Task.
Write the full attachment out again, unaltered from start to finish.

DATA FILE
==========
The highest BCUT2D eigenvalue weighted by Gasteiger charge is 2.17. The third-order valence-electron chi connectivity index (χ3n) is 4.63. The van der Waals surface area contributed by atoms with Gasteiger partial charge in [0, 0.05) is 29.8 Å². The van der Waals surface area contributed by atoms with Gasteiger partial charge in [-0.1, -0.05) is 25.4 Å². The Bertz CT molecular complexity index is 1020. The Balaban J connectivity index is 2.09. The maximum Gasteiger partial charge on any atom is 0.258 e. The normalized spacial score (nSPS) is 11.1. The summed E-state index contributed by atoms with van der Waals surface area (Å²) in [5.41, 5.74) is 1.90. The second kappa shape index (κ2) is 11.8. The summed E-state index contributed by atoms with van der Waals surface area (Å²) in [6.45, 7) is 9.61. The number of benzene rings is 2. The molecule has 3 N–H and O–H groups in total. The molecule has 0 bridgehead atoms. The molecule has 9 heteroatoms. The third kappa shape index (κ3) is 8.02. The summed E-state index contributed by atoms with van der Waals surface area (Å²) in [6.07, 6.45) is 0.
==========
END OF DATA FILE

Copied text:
The highest BCUT2D eigenvalue weighted by Gasteiger charge is 2.17. The third-order valence-electron chi connectivity index (χ3n) is 4.63. The van der Waals surface area contributed by atoms with Gasteiger partial charge in [0, 0.05) is 29.8 Å². The van der Waals surface area contributed by atoms with Gasteiger partial charge in [-0.1, -0.05) is 25.4 Å². The Bertz CT molecular complexity index is 1020. The Balaban J connectivity index is 2.09. The maximum Gasteiger partial charge on any atom is 0.258 e. The normalized spacial score (nSPS) is 11.1. The summed E-state index contributed by atoms with van der Waals surface area (Å²) in [5.41, 5.74) is 1.90. The second kappa shape index (κ2) is 11.8. The summed E-state index contributed by atoms with van der Waals surface area (Å²) in [6.45, 7) is 9.61. The number of benzene rings is 2. The molecule has 3 N–H and O–H groups in total. The molecule has 0 bridgehead atoms. The molecule has 9 heteroatoms. The third kappa shape index (κ3) is 8.02. The summed E-state index contributed by atoms with van der Waals surface area (Å²) in [6.07, 6.45) is 0.